New Incentives Proposed to Treat England’s Teacher Shortage

Teacher reading with students, pictured in 2014 (flickr).

Teacher reading with students, pictured in 2014 (flickr).

U.K. ministers have proposed a variety of incentives to help solve England’s developing teacher shortage. Announced on January 28, the proposals include cash incentives and measures to improve work-life balance, which officials hope will result in higher retention of young teachers.

One of the plans would offer a number of  young secondary teachers £5,000 in their third and fifth years in the classroom, on top of an initial £20,000 in training grants. The so-called "early career payment" scheme, which effectively acts as a reward system for teachers who remain in the classroom, has already been trialed on mathematics teachers. In addition to these measures, young teachers could also have some protected time for extra training.

Head Teachers' unions have shown particular interest in the policy, arguing that more help for young recruits is essential to tackle the crisis in teacher numbers.

The proposed strategy comes after data from a survey conducted by the National Association of Head Teachers suggested that 77 percent of its school leaders struggled with recruitment last year. Moreover, there has been rising concerns following predictions that, by 2025, the number of secondary school students will have increased by 15 percent. This is a particularly concerning statistic considering that for several years the country has witnessed an unfolding teacher crisis, with too few starting to train and too many leaving.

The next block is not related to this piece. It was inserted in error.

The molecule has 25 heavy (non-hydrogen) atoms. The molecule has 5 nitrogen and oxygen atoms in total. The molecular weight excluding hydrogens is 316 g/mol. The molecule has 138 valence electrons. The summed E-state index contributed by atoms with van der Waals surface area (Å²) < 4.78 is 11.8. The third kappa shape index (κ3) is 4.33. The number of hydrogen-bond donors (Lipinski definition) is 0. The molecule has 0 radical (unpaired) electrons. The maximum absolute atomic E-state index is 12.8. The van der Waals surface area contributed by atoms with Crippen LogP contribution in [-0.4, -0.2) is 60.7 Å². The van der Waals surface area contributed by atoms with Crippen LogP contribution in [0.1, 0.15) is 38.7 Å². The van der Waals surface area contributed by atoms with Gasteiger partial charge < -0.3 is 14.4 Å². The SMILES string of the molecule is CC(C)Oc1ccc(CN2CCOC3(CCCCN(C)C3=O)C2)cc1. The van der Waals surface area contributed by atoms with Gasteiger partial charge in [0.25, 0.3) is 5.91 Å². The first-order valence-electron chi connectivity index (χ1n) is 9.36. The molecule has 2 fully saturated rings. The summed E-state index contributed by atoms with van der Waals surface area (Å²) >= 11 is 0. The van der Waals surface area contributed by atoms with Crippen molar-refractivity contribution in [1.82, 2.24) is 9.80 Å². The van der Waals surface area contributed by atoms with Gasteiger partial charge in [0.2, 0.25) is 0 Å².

Subjects such as physics, chemistry, and computing are particularly short-staffed. Secondary schools have felt the effects of these shortfalls as a growing number of subjects are taught by teachers who are not specialists in those fields. There is growing concern surrounding young teachers who feel disillusioned and overworked.

The response to the issue looks to retain young teachers in their current teaching jobs as much as recruit new ones. An increased support system in training, as well as a reduced teaching timetable, have been proposed to keep current teachers. On this particular topic, Education Secretary Damian Hinds noted his intentions to reduce the large amounts of paperwork that tend to leave teachers demoralized.

"I think teachers work too many hours,” Hinds argued, “aggravated by unnecessary tasks like excessive marking and data entry, spending more than half their time on non-teaching tasks.”

Speaking to the Guardian, Hinds further commented on the more long-term motivations for the new incentives, which aim to turn the focus of the academic environment back to the fulfillment of the educational experience itself.

"This ambitious strategy commits to supporting teachers - particularly those at the start of their career - to focus on what actually matters, the pupils in their classrooms,” he noted.

A long-term effort, the initiative is still in its early days, and the substantive effects of the measures remain to be seen.